Three golden rules of accounting with examples

In the accounting field, especially in the finance section, we are taught to create and pass the journal entries in the books of accounts. One must have knowledge of basic accounting rules in order to maintain the transactional entries. There are three rules here which are known as the three golden rules of accounting, in short accounting golden rule.

The name of those rules may vary from country to country like – three golden rules of commerce, three golden rules of finance, and the golden rules of bookkeeping. In this article, I’ll try my best to explain those three golden rules of accountancy with examples and demonstrate usage of the rule.

Three Golden Rules of Accounting
Three Golden Rules of Accounting

What are the three golden rules of accounting?

Golden rules of accountancy are divided as Personal, Real, and Nominal accounts. This is the reason why we call it the three golden rules of accounting. Let’s understand the rules of each and every account in detail.

1. Personal Account

The personal account relates to persons with whom a business keeps dealings.

A person called be a natural person or a legal person. If a person receives anything from the business, he is called a receiver and his account is debited in the books of the business. If a person gives anything to the business, he is called a giver and his account is to be credited in the books of the business.

The Golden Rule for Personal Account is,

Debit the Receiver and Credit the Giver

Three Golden Rule of Accounting: Personal Account

Example: Goods worth 1000 bucks sold to Mr. Smith from Mr. John. In this transaction, Mr. Smith is the receiver of goods, he is called a receiver and his account is to be debited in the books of business. Mr. John is the giver of goods, he is called giver and his account is to be credited in the books of business.

2. Real Account

The real account relates to property which may either come into the business or go from the business.

If any property or goods come into the business, the account of that property or goods is to be debited in the books of the business. If any property or goods goes out from the business account of that property or goods are to be credited in the books of business.

The Golden Rule for Real Account is,

Debit What Comes In and Credit What Goes Out

Three Golden Rule of Accounting: Real Account

Example: Goods sold on cash for 1500 bucks. In this transaction cash, an asset for business comes into the business on sales of goods, and therefore cash account is to be debited in the books of business. On the other side, goods, assets of business goes out of the business on sale and therefore goods account is to be credited in the books of business.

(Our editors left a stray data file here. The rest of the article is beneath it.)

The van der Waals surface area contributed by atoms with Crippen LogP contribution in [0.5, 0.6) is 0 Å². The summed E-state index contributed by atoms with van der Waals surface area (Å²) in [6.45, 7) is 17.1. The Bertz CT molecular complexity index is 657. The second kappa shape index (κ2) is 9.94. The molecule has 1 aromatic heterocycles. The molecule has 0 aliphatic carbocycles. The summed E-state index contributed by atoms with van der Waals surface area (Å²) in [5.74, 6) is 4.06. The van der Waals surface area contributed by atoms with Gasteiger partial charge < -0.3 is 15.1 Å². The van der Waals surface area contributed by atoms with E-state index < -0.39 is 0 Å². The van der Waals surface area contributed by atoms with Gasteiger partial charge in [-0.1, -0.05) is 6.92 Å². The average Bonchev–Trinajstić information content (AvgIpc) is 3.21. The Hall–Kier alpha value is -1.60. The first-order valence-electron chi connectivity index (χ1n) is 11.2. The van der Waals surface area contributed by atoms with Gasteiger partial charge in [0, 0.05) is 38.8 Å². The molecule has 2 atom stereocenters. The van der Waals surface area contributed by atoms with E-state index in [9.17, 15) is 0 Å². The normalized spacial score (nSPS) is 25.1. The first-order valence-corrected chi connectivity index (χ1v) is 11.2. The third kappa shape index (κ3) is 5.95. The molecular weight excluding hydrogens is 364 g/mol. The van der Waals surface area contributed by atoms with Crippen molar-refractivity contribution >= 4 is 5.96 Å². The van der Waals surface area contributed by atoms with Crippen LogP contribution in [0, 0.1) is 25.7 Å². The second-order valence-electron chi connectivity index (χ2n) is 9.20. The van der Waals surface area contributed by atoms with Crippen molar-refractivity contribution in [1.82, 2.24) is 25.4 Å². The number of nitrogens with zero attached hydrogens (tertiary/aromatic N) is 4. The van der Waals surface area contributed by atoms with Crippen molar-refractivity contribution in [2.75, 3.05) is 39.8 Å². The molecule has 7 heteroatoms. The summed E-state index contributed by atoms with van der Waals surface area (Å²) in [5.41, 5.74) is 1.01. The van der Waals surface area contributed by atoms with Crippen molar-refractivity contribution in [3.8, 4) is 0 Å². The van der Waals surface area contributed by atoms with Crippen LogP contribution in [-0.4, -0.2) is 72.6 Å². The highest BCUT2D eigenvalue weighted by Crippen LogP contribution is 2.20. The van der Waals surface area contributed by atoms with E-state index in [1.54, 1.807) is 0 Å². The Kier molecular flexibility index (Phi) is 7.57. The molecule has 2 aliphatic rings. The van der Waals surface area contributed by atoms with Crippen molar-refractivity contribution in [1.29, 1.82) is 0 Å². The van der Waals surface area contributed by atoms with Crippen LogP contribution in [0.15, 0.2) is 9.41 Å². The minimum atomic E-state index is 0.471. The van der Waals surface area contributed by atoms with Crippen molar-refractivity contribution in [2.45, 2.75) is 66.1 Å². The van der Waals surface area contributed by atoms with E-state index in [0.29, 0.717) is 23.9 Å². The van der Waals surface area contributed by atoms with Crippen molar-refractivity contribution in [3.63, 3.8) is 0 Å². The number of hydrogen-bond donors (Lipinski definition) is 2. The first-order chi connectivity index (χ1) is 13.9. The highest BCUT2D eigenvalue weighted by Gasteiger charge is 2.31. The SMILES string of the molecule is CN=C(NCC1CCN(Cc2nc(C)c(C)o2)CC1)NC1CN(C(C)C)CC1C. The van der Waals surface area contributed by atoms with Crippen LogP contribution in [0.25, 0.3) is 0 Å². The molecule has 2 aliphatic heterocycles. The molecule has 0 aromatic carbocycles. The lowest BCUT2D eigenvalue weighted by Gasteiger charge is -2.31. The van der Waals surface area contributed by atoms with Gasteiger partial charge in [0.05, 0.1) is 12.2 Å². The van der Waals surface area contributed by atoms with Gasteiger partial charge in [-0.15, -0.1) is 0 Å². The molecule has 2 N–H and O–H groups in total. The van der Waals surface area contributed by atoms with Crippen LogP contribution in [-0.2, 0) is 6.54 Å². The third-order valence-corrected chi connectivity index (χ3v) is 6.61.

3. Nominal Account

The nominal account is an account that relates to business expenses, loss, income, and gains.

If the business incurs expense to manage and run business, the account of that expense is to be debited in the books of business. When a business earns income by rendering services or hiring business assets, an account of that income is to credited in the books of business.

On the other hand, if in the case of the transaction of a sale or purchase of goods or assets, if any loss is incurred by the business, the account of that loss is to debited in the books of assets. If in the transaction of sale or purchase of goods or assets any profit is earned by the business, then the account of that profit is to be credited in the books of business.

The Golden Rule for Nominal Account is,

Debit All Expenses and Losses and Credit all Incomes and Gains

Three Golden Rule of Accounting: Nominal Account

Example 1: Paid 50 bucks as a commission to our agent, here commission which is paid to an agent is a business expense and it is to be debited in the books of business.

Example 2: Received 100 bucks as interest on our fixed deposit, here interest which is received is business income and therefore it is to be credited in the books of business.

Related Reads in Book of Accounts:

The above all are the three golden rules of accounting.

Published by AtulHost

Creator of AtulHost. An ardent Linux user. Comes from a business management background. Loves to do research on modern business insights and enterprise solutions like career, education, finance, investments ideas, marketing strategies, and productivity skills; technological trends like automation, artificial intelligence, cloud and edge computing, computer hardware and networking, data science, and the internet of things.

Comments and feedback

    • Hi Rakesh,

      The accounting process involves recording, interpreting, classifying, analyzing, reporting and summarizing financial data. Bookkeeping is the process of recording financial transactions. Recording financial transactions is the first part of and the foundation of the accounting process.

  1. Hello Mr. Atul, I have one small doubt in nominal account. Why expenses is to be debited in nominal account, may I know the reason?

    • Simply I can say is because it is the Golden rules of account. But it is recorded in debit side because the balances on the right side of an account are credit balances. Since expenses cause a decrease to the owner’s equity credit balance, a debit entry is required. However, at the time that the expense is recorded, the amount is entered as a debit in an expense account.

  2. What if ABC Ltd. has not paid the salary of June month, then what account will be debited and what account will be credited.